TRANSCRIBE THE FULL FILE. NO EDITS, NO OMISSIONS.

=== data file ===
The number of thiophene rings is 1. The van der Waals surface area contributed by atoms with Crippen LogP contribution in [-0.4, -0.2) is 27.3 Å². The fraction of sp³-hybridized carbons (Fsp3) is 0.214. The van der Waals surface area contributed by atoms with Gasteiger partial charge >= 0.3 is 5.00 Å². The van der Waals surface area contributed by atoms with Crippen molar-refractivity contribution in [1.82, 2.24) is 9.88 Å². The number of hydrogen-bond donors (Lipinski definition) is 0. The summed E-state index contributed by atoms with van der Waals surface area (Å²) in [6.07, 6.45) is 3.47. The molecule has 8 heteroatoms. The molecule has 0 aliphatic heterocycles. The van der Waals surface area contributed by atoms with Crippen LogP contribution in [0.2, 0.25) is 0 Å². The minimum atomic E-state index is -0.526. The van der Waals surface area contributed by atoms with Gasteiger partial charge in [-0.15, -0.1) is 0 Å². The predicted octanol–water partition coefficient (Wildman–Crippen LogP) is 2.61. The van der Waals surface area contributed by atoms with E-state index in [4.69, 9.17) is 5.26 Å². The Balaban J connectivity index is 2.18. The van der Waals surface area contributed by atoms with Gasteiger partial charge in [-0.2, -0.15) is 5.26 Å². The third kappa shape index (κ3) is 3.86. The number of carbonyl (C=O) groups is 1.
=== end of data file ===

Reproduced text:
The number of thiophene rings is 1. The van der Waals surface area contributed by atoms with Crippen LogP contribution in [-0.4, -0.2) is 27.3 Å². The fraction of sp³-hybridized carbons (Fsp3) is 0.214. The van der Waals surface area contributed by atoms with Gasteiger partial charge >= 0.3 is 5.00 Å². The van der Waals surface area contributed by atoms with Crippen molar-refractivity contribution in [1.82, 2.24) is 9.88 Å². The number of hydrogen-bond donors (Lipinski definition) is 0. The summed E-state index contributed by atoms with van der Waals surface area (Å²) in [6.07, 6.45) is 3.47. The molecule has 8 heteroatoms. The molecule has 0 aliphatic heterocycles. The van der Waals surface area contributed by atoms with Crippen LogP contribution in [0.2, 0.25) is 0 Å². The minimum atomic E-state index is -0.526. The van der Waals surface area contributed by atoms with Gasteiger partial charge in [-0.15, -0.1) is 0 Å². The predicted octanol–water partition coefficient (Wildman–Crippen LogP) is 2.61. The van der Waals surface area contributed by atoms with E-state index in [4.69, 9.17) is 5.26 Å². The Balaban J connectivity index is 2.18. The van der Waals surface area contributed by atoms with Gasteiger partial charge in [-0.2, -0.15) is 5.26 Å². The third kappa shape index (κ3) is 3.86. The number of carbonyl (C=O) groups is 1.